rising star coffee to open second location in long-vacant building in little italy


Cleveland has enjoyed a strong artisanal coffee scene for some time now, but Rising Star Coffee raised the bar to new heights when it opened its Ohio City coffee shop and roaster two years ago. Since then, the company has seen significant growth in its retail and wholesale business, while attracting other tenants to its Hingetown neighborhood.

Now, Rising Star is planning to open a second location in Little Italy, in the first floor of a long-vacant building at the corner of Murray Hill and Edgehill Roads. The new cafe will be about 1,500 square feet, says GM Erika Durham, roughly three times larger than the current spot. It will be strictly a coffee shop, she adds, featuring plenty of seating and other design elements that will allow for multiple uses.

"We've been playing around with the idea for a long time, because we get a lot of people who come to our Ohio City shop from the East Side," says Durham. "Like Hingetown, we think this area is seeing revitalization, and we'd like to add a new flavor."

The basic offerings will be the same, with made-to-order coffee drinks and light finger foods and pastries. Yet the space will be different than anything else in the Cleveland market, Durham promises. "It will be similar to larger, Third Wave coffee shops like Intelligentsia, Blue Bottle Coffee… ones that are a little more progressive," she says. "We'll have our own unique take on it."

The new location in the historic Piscopo building will feature cement floors and lots of natural light. The space, vacant for 20 years and last occupied by Theresa's Italian Restaurant, is being gutted and renovated by new owners Murray Hill Partners. Durham says the owners are dividing the space and seeking more tenants. The location, one of the most heavily traveled for east side cyclists, is sure to be a hit.

Durham says the area is underserved when it comes to good coffee, with only Starbucks, Algebra Tea House and the Coffee House in University Circle by way of competition.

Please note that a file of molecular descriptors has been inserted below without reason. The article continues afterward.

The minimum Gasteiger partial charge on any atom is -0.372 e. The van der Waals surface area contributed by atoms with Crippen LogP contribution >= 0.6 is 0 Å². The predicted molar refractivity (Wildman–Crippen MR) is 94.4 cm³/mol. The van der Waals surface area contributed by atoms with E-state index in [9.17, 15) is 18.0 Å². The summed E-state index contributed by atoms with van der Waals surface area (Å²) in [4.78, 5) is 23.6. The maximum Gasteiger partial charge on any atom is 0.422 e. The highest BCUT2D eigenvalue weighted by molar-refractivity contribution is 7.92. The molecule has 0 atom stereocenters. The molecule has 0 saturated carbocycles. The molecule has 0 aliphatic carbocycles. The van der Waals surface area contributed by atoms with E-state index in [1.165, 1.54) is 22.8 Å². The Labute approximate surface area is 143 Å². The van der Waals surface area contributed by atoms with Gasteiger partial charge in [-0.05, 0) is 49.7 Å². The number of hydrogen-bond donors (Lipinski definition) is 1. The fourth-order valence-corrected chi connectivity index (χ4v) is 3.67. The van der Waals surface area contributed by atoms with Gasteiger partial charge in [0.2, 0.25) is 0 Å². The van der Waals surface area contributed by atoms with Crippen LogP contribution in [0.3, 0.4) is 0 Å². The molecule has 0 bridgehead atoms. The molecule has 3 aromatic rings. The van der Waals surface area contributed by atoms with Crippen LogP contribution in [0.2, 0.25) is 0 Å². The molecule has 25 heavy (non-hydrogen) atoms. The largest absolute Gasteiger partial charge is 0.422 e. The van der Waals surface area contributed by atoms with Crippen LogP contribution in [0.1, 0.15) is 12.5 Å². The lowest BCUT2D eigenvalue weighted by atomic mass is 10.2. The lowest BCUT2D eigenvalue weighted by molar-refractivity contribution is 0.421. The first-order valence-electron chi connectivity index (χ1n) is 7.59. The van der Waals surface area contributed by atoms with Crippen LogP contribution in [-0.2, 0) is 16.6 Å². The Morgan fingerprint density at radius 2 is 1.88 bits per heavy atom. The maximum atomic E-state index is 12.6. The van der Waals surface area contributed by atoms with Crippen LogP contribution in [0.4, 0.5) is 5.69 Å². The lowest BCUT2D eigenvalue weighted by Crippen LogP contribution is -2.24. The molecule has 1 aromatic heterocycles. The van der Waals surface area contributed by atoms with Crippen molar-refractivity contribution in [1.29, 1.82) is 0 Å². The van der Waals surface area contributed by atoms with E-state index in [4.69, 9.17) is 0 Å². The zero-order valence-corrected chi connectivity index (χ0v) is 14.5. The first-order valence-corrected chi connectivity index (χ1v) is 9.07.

Initially, the new Rising Star will be open from 6:30 a.m. til 6 p.m. on weekdays, and 8 a.m. til 6 p.m. on weekends. Hours will be adjusted based on customer demand, and Durham says that adding evening hours is a definite possibility in the future.

Rising Star founder Kim Jenkins left a job overseeing 110 people at Lockheed Martin to start a coffee roaster. Rising Star directly sources its coffee from farmers all over the world, aspires towards the highest form of culinary appreciation of coffee, and uses preparation methods such as pour-over, aeropress and vacuum pot.

"We've grown significantly since we started, and that speaks to what we're doing in a really strong way," notes Durham. "We have the people of Cleveland to thank for that."

Source: Erika Durham
Writer: Lee Chilcote

Lee Chilcote
Lee Chilcote

About the Author: Lee Chilcote

Lee Chilcote is founder and editor of The Land. He is the author of the poetry chapbooks The Shape of Home and How to Live in Ruins. His writing has been published by Vanity Fair, Next City, Belt and many literary journals as well as in The Cleveland Neighborhood Guidebook, The Cleveland Anthology and A Race Anthology: Dispatches and Artifacts from a Segregated City. He is a founder and former executive director of Literary Cleveland. He lives in the Detroit Shoreway neighborhood of Cleveland with his family.